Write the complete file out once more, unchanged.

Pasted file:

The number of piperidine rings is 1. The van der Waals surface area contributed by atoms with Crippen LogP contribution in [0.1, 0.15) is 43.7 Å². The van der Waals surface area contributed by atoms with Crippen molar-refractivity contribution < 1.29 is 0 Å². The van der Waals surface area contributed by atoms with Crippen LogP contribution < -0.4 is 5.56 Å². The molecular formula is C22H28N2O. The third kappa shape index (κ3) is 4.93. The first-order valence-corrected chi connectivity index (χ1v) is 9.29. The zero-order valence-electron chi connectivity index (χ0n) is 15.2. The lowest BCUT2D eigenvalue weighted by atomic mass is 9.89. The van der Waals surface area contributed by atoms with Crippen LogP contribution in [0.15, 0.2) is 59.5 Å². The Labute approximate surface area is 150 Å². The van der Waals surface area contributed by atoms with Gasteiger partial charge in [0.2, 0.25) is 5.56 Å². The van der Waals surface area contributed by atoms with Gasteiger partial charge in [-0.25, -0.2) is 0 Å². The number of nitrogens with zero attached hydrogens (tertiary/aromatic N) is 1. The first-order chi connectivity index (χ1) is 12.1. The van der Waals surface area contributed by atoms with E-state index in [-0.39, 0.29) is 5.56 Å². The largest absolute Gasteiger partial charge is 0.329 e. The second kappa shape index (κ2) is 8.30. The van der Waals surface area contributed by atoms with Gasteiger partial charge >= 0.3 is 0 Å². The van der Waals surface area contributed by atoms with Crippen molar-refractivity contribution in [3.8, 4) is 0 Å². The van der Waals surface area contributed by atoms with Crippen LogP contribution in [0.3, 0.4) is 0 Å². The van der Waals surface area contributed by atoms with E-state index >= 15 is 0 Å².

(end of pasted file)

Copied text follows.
The number of piperidine rings is 1. The van der Waals surface area contributed by atoms with Crippen LogP contribution in [0.1, 0.15) is 43.7 Å². The van der Waals surface area contributed by atoms with Crippen molar-refractivity contribution < 1.29 is 0 Å². The van der Waals surface area contributed by atoms with Crippen LogP contribution < -0.4 is 5.56 Å². The molecular formula is C22H28N2O. The third kappa shape index (κ3) is 4.93. The first-order valence-corrected chi connectivity index (χ1v) is 9.29. The zero-order valence-electron chi connectivity index (χ0n) is 15.2. The lowest BCUT2D eigenvalue weighted by atomic mass is 9.89. The van der Waals surface area contributed by atoms with Crippen LogP contribution in [0.15, 0.2) is 59.5 Å². The Labute approximate surface area is 150 Å². The van der Waals surface area contributed by atoms with Gasteiger partial charge in [0.2, 0.25) is 5.56 Å². The van der Waals surface area contributed by atoms with Gasteiger partial charge in [-0.25, -0.2) is 0 Å². The number of nitrogens with zero attached hydrogens (tertiary/aromatic N) is 1. The first-order chi connectivity index (χ1) is 12.1. The van der Waals surface area contributed by atoms with E-state index in [-0.39, 0.29) is 5.56 Å². The largest absolute Gasteiger partial charge is 0.329 e. The second kappa shape index (κ2) is 8.30. The van der Waals surface area contributed by atoms with Gasteiger partial charge >= 0.3 is 0 Å². The van der Waals surface area contributed by atoms with Crippen molar-refractivity contribution in [3.8, 4) is 0 Å². The van der Waals surface area contributed by atoms with Crippen LogP contribution in [0.3, 0.4) is 0 Å². The van der Waals surface area contributed by atoms with E-state index >= 15 is 0 Å².